Rising cost of security slows contractors' work in Iraq

Sunday, October 10, 2004

U.S. contractors have been steadily increasing their security investment as part of the cost of doing business in Iraq.

U.S. officials said American and other firms selected for Iraqi reconstruction projects have been spending up to 50 percent of contract funding on security. They said the security costs have increased rapidly amid the Sunni and Shi'ite insurgency campaigns in Iraq.

"When the program was first contemplated, we had envisioned expending approximately 30 percent of every dollar in terms of overhead cost, to include security activities," Charles Hess, director of the Project And Contracting Office, said in a video teleconference from Baghdad on Thursday.

"And what we are looking at now varies, frankly, across all of the sectors in terms of security activities and overhead."

Hess said that in some cases contractors awarded reconstruction projects in Iraq increased their security costs slightly over the last few months. In other areas, which he did not identify, the increase in security has been significant.

"In some cases, we're seeing a much more dramatic impact, on the order of 10 to 20 percent," Hess said in a briefing organized by the Defense Department. "And it's those areas that we are really focusing our attention, to make sure we are investing our money wisely and that we're not just investing in security costs, but we're investing in projects that truly make a difference and truly require us to expend that amount of money to get those projects built."

The United States has transferred $3.46 billion of an $18.4 billion Iraqi reconstruction fund for additional security. Officials said the United States has overseen more than 700 projects, most of them stuck because of repeated insurgency attacks.

Out of 13 sewer projects, officials said, only one has been completed.

They said five out of 28 water treatment plants have been completed.

"The security situation here in Iraq has made it much more difficult than I think than anyone anticipated to get the reconstruction work done," Bill Taylor, head of the U.S. embassy's Iraqi Reconstruction Management Office, said. "The security costs certainly show up in dollars, but they also show up in schedules."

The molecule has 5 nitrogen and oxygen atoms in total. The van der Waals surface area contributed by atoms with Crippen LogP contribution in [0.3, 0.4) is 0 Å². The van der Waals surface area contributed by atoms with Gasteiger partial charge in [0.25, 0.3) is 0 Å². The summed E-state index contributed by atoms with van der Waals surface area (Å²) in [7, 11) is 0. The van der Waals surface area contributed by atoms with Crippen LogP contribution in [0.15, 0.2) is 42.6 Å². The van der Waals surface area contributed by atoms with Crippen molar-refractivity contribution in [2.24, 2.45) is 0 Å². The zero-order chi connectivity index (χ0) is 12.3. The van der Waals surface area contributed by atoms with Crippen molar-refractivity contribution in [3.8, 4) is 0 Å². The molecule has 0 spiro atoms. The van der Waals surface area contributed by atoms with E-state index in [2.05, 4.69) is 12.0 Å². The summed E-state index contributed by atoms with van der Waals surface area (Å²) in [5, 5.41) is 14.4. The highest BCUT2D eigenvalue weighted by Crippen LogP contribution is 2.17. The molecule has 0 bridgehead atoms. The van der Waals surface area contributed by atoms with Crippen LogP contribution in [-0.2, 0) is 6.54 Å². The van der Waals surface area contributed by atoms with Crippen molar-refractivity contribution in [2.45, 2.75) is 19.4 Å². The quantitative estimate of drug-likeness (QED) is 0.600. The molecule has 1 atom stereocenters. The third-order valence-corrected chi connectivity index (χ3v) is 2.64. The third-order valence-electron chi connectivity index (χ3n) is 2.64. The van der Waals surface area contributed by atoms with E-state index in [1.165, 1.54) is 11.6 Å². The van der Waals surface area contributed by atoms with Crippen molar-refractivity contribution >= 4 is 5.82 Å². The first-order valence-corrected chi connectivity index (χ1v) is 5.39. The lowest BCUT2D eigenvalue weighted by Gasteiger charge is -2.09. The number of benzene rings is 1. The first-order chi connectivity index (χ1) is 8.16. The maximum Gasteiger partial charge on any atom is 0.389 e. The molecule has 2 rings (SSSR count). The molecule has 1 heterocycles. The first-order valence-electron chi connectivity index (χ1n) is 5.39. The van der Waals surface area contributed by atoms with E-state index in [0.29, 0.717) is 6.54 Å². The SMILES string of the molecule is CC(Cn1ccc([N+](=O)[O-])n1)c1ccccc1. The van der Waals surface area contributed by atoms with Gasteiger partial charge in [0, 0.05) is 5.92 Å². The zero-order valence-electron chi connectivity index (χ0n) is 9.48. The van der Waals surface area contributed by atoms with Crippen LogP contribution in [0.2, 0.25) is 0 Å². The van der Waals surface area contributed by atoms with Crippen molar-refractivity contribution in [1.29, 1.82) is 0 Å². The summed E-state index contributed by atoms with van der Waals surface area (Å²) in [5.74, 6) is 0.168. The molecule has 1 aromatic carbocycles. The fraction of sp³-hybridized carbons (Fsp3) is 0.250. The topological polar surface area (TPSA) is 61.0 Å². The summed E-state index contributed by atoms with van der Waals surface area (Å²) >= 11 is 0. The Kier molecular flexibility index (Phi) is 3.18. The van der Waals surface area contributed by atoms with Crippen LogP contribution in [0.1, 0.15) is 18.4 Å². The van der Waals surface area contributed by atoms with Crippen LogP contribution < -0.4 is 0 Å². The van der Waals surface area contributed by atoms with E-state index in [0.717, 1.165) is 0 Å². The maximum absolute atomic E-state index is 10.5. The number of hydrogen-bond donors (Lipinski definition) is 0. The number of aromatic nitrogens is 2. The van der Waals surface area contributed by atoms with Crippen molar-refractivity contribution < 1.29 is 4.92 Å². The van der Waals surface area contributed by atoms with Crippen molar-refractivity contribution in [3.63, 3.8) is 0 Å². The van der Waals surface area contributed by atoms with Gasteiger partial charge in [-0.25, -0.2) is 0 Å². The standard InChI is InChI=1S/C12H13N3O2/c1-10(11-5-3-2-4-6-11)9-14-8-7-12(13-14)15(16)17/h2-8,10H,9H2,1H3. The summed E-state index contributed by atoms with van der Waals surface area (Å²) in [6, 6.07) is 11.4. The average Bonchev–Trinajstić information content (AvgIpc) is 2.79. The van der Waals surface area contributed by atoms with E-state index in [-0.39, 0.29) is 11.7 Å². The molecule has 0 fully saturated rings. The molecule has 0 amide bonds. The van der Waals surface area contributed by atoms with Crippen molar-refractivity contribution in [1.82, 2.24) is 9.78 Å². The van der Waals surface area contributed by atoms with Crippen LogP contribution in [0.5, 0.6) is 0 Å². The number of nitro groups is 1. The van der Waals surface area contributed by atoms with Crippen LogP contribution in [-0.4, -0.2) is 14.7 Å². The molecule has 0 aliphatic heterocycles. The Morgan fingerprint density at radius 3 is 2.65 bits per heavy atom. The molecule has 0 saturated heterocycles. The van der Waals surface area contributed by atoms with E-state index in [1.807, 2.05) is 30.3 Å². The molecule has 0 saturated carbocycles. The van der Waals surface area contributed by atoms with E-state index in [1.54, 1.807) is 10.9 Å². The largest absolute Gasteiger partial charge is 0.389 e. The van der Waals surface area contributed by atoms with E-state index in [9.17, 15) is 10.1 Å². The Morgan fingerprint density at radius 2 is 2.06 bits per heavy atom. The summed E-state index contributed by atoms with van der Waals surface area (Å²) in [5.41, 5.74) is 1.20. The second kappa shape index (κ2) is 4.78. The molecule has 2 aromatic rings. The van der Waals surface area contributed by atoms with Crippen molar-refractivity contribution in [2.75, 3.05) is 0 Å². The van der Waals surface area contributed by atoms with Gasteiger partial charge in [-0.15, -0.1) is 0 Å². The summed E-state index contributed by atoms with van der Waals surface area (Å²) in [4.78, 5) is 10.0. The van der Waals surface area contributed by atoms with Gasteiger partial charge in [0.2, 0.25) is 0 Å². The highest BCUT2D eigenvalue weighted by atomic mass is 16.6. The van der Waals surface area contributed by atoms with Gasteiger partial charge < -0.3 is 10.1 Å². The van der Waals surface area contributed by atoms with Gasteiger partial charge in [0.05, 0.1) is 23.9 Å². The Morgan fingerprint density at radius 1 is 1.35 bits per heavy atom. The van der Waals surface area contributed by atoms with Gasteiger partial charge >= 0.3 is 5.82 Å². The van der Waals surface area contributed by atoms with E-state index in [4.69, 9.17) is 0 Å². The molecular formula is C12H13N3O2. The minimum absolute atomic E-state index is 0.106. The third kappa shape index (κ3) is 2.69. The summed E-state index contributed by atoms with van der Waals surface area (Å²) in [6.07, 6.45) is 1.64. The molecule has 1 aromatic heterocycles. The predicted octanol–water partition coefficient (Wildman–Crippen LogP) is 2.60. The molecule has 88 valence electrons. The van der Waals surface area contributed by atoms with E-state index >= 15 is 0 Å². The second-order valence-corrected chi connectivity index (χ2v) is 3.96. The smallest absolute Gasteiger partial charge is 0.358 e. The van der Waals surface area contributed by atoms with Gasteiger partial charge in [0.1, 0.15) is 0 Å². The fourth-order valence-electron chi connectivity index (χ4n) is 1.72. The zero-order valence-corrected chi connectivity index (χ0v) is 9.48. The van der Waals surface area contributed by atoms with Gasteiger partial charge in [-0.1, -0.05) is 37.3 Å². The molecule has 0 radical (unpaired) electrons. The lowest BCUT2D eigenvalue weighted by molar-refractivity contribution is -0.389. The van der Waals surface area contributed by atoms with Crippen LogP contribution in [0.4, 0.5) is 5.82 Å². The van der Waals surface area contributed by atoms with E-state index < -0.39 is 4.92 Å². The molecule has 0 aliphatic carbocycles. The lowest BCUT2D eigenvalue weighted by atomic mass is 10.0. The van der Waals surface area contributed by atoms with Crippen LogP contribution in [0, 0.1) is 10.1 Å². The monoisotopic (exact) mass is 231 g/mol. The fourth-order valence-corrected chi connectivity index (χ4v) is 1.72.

Officials said the U.S. goal was to divert about 20 percent of the Iraqi reconstruction fund to bolster Iraqi military and security forces. At the same time, they said, 62 border forts and nine military bases were under construction in Iraq.

About $1.8 billion of the $3.46 billion siphoned from the Iraqi reconstruction fund would be allocated for the training and equipping of Iraq's military and security forces, officials said. They said that so far 39,000 Iraqi police 14,000 Border Police, three army battalions and eight Iraqi National Guard battalions have been trained and equipped.

The U.S. Army has increased security measures to help contractors and organized huge convoys for the transportation of material and equipment to reconstruction project sites in Iraq. Officials said these convoys usually move at 10 miles an hour and present easy targets for insurgents.

On Oct. 6, a U.S. soldier with the 13th Corps Support Command, a unit based in Fort Hood, Texas, was killed and two others were injured during an attack on a supply convoy near Faluja. The military said this was the second attack in three days on the unit's convoy. On Oct. 4 another soldier from the unit was killed and two others were injured in a similar attack near Baghdad.

"These kinds of movement, these kinds of attacks on these kinds of convoys stretch out, clearly, the work on reconstruction," Taylor said.

Copyright 2004 East West Services, Inc.

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